There is an art to destroying the career of a highly drafted quarterback who has talent and desire.
The Carolina Panthers are likely to finish off two such passers in the same year.
On face value, the decision by Carolina to trade for Baker Mayfield is a no-brainer. Giving up only a fifth-round pick and getting Cleveland to pick up $10.5 million of Mayfield's salary for this year is a classic move for a team trying to make something out of nothing. Likewise, having Mayfield there to compete with fellow former first rounder Sam Darnold would seem to be a healthy situation.
The old refrain about the best guy playing and both of them being hungry to prove that they can play would seem to apply.
But forgive me if I'm not reminded of different adage that Jimmy Johnson liked to use.
Why Mayfield & Darnold Together Will Spell Disaster
"Sometimes when you have two quarterbacks, you actually have no quarterbacks," Johnson would say with a chuckle. In particular, when you have two guys whose confidence is at the precipice of completely shot, you have to wonder how this is really going to work.
And I haven't even begun to talk about the team they are now playing for.
Darnold and Mayfield come into this season with each having a boatload of doubt. Darnold is still the same guy who was once caught on camera talking about seeing "ghosts," a remark you hear from players when they are unsure of what they are seeing going on around them.
And while Mayfield is still a guy who portrays Favre-ian swagger with his willingness to throw into traffic, he was reduced to a whiner last season in Cleveland. His petulance played out with the coaching staff and with talented receiver Odell Beckham Jr., who Mayfield failed to use effectively and which added to Mayfield's demise.
These are two guys who need some serious nursing to revive their careers, not overt competition. They need to be on teams that have stability and planning. This is like when Michael Vick and later Alex Smith went to work for Andy Reid or when Carson Palmer went to Bruce Arians in Arizona.
In the simplest terms, a player who is trying to stabilize his career is best suited going to a stable environment. That's not the Panthers. Right now, the Panthers are a teetering mess led by a firebrand owner in Dave Tepper, who thinks that his vast business success will equate in football. Tepper made billions betting on the economy, often using cold, calculated moves that ignore any sense of relationship building.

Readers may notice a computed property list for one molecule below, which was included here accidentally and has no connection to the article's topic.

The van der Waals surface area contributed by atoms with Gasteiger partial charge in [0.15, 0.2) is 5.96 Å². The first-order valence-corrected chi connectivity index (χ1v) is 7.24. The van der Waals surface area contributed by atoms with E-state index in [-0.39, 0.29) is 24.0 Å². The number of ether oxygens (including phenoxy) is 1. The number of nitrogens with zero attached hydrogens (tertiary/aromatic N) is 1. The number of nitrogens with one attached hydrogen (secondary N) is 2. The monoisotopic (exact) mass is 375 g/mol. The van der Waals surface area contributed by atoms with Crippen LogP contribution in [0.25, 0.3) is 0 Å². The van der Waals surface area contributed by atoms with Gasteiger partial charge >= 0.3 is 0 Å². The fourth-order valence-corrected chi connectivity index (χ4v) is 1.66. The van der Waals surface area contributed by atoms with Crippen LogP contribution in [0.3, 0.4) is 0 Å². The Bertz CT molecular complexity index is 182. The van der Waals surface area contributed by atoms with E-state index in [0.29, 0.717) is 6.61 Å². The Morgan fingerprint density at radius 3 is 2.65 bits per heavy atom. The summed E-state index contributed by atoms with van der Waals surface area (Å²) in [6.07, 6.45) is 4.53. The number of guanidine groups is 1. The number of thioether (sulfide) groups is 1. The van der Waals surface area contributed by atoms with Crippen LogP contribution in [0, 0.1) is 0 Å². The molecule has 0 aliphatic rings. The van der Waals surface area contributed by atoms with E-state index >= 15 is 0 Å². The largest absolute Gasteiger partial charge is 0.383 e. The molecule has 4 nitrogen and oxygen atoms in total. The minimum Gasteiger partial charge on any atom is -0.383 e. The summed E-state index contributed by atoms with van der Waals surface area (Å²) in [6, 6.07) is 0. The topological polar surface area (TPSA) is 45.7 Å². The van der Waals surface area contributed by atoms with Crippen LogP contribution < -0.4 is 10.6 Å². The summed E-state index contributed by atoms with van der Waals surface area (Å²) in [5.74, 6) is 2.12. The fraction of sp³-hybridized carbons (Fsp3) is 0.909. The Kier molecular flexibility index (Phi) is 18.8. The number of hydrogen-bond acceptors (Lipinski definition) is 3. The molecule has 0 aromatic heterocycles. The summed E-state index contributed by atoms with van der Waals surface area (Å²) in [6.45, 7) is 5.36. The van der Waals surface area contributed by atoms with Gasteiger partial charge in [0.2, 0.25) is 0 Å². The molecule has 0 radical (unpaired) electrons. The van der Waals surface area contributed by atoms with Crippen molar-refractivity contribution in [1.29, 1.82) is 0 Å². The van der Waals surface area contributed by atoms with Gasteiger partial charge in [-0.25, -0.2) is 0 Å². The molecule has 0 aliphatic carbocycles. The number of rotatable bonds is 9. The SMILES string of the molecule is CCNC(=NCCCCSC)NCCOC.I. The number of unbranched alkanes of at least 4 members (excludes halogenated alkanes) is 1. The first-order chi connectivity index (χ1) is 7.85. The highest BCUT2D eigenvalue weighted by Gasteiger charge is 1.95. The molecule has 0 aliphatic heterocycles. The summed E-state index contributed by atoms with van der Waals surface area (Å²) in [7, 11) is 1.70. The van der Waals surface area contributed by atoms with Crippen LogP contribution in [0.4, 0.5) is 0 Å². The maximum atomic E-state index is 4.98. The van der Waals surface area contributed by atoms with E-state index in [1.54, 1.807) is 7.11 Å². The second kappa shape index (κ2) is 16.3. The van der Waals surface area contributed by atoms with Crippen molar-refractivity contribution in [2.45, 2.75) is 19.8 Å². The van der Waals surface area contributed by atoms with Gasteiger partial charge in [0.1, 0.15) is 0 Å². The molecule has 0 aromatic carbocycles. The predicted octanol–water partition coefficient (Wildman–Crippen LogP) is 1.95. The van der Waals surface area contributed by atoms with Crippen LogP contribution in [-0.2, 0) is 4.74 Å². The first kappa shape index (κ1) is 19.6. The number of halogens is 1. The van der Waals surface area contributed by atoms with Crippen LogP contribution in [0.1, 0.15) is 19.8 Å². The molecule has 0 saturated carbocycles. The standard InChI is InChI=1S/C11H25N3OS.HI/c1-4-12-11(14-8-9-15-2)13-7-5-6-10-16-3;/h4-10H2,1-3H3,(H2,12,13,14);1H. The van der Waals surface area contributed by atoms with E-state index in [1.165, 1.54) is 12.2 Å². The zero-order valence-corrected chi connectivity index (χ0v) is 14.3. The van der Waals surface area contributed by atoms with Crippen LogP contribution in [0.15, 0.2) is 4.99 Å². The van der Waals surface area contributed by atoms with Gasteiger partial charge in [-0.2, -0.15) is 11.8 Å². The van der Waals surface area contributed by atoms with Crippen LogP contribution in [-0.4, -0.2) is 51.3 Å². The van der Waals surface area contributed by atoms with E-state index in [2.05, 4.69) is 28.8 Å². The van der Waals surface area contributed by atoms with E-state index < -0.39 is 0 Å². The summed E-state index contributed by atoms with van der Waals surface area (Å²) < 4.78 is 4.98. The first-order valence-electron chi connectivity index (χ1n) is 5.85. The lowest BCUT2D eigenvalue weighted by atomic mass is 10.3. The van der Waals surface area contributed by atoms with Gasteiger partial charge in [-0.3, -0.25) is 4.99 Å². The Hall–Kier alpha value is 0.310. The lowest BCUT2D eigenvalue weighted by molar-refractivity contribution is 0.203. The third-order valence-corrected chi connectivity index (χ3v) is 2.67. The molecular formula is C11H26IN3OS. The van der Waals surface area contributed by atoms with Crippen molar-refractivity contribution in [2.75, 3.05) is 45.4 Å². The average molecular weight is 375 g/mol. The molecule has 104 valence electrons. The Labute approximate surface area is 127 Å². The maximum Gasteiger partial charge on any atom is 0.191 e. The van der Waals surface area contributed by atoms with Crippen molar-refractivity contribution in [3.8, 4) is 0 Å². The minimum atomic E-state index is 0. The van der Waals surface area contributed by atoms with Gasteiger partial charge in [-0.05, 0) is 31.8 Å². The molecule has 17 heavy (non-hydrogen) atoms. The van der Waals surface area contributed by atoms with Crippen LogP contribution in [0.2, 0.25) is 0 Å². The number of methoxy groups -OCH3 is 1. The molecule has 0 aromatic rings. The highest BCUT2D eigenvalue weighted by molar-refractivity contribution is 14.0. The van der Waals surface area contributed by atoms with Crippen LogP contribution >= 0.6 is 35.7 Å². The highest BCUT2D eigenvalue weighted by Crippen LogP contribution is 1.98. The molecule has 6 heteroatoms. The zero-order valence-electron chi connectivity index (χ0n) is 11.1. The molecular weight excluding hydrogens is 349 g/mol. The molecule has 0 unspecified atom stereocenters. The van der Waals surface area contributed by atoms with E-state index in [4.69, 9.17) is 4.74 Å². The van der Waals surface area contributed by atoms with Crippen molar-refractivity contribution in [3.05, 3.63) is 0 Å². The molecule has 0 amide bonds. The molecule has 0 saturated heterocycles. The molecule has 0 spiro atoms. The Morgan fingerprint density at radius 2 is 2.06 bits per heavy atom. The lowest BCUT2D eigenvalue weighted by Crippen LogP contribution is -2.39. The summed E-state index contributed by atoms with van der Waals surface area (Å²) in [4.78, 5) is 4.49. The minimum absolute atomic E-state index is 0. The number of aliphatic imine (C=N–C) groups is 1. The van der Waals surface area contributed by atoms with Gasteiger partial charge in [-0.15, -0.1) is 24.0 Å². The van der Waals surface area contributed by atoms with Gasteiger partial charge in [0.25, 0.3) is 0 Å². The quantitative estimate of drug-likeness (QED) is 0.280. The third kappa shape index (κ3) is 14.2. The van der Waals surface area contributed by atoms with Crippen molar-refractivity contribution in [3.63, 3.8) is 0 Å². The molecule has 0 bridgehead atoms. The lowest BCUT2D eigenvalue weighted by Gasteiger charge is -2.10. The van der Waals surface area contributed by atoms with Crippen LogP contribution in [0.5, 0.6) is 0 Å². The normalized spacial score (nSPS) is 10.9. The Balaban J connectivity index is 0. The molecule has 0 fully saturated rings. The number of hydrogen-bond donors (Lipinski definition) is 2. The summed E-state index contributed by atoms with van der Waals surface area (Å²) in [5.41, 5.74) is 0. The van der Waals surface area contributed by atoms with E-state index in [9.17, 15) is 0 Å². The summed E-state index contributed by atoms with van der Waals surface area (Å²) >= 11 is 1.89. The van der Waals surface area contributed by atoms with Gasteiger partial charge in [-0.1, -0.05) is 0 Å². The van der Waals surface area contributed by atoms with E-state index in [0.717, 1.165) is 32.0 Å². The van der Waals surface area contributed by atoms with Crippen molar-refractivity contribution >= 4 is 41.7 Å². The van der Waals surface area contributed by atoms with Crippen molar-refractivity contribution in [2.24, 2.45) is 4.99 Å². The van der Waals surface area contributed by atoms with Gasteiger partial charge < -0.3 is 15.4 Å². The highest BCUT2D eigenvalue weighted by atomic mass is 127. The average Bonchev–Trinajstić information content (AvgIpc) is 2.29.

The best example of how Tepper views the world is playing out as part of his purchase of the Panthers. Two years ago, Tepper reached an agreement with the city of Rock Hill, S.C., to build a new training facility for the team. The city started building the facility and was well along the way toward finishing it when Tepper backed out of the deal earlier this year in what amounted to a leverage play.
It was the kind of move that screamed to people in the area that Tepper can't be trusted to act in good faith. Sure, it was about dollars and cents, but there is also something to be said for being a good citizen and partner, especially when you're in the business of trying to get people to be fans of your team.
While Tepper used to be a part-owner of the Pittsburgh Steelers, he seems to have learned nothing from the Rooney Family about being a friend to his community. Likewise, Tepper also didn't seem to learn anything from the Rooneys about the steady hand needed to run a team.
Some of you may say that the Rock Hill deal is nothing more than an off-field decision that has no impact on football. Unfortunately, Tepper's football moves with the Panthers have been worse and even more temperamental.
Tepper bought the team in 2018 and had a respected leader in coach Ron Rivera, who had 30 years of NFL playing and coaching experience under his belt at the time. The Panthers also had a declining, banged up quarterback in Cam Newton. The result was a 7-9 performance in 2018 and a 5-7 start in 2019. Instead of riding out the downturn with Rivera and trying to find a new quarterback, Tepper fired Rivera.
Tepper then hired Matt Rhule, a guy with all of one year experience in the NFL as an assistant offensive line coach and not even any experience running what you might call a big-time program. Rhule was a head coach at Temple and Baylor. Unlike the aforementioned Jimmy Johnson, he wasn't leading teams like the University of Miami to national championships and recruiting the cream of the crop at the college level.
Thus, it should come as no surprise that since firing Rivera, Tepper and the Panthers are 10-27.
As the 2021 season played out, Rhule was starting to sound completely unsure of himself. He fired highly regarded offensive coordinator Joe Brady halfway through last season. Later, Rhule was rumored to be eyeing a return to the college ranks.
This year, Rhule hired former New York Giants coach Ben McAdoo to replace Brady. McAdoo's tenure with the Giants was marred by indecision that bordered on buffoonery. There was the time that McAdoo benched Eli Manning for Geno Smith and then went back to Manning the next week.
In other words, if you are looking for leadership with a steady hand to guide Darnold and/or Mayfield back to the promise they once showed when they were drafted, the Panthers simply don't have it.
On top of all that, Mayfield is entering the situation without having had any chance to work with the Panthers this offseason. In a game that requires synchronicity and timing, Mayfield has been given no chance to develop any with his teammates.
If this works out positively for the Panthers, Darnold or Mayfield, it will be a minor miracle. More likely, this is going to be a disaster with only Tepper -- the guy with the least actual football experience -- being around next year to figure out how to fix it.